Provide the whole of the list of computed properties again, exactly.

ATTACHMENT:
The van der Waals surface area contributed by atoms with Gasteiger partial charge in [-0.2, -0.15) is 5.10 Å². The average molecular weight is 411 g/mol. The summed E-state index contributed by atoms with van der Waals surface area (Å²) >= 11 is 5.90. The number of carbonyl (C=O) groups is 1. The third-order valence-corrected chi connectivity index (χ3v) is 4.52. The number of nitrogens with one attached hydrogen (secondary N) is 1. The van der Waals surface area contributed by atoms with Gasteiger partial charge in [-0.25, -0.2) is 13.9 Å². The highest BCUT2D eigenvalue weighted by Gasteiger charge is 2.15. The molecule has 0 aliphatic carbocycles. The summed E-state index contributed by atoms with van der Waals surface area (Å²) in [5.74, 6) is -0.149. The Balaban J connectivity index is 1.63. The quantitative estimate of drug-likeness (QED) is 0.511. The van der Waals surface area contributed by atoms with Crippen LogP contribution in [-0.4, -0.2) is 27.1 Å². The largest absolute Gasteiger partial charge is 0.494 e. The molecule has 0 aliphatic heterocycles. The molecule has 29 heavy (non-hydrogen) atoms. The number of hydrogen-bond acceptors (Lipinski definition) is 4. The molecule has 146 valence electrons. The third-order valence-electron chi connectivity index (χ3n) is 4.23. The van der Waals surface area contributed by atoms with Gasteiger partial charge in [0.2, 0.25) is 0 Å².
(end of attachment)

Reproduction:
The van der Waals surface area contributed by atoms with Gasteiger partial charge in [-0.2, -0.15) is 5.10 Å². The average molecular weight is 411 g/mol. The summed E-state index contributed by atoms with van der Waals surface area (Å²) >= 11 is 5.90. The number of carbonyl (C=O) groups is 1. The third-order valence-corrected chi connectivity index (χ3v) is 4.52. The number of nitrogens with one attached hydrogen (secondary N) is 1. The van der Waals surface area contributed by atoms with Gasteiger partial charge in [-0.25, -0.2) is 13.9 Å². The highest BCUT2D eigenvalue weighted by Gasteiger charge is 2.15. The molecule has 0 aliphatic carbocycles. The summed E-state index contributed by atoms with van der Waals surface area (Å²) in [5.74, 6) is -0.149. The Balaban J connectivity index is 1.63. The quantitative estimate of drug-likeness (QED) is 0.511. The van der Waals surface area contributed by atoms with Crippen LogP contribution in [-0.4, -0.2) is 27.1 Å². The largest absolute Gasteiger partial charge is 0.494 e. The molecule has 0 aliphatic heterocycles. The molecule has 29 heavy (non-hydrogen) atoms. The number of hydrogen-bond acceptors (Lipinski definition) is 4. The molecule has 146 valence electrons. The third-order valence-electron chi connectivity index (χ3n) is 4.23. The van der Waals surface area contributed by atoms with Gasteiger partial charge in [0.2, 0.25) is 0 Å².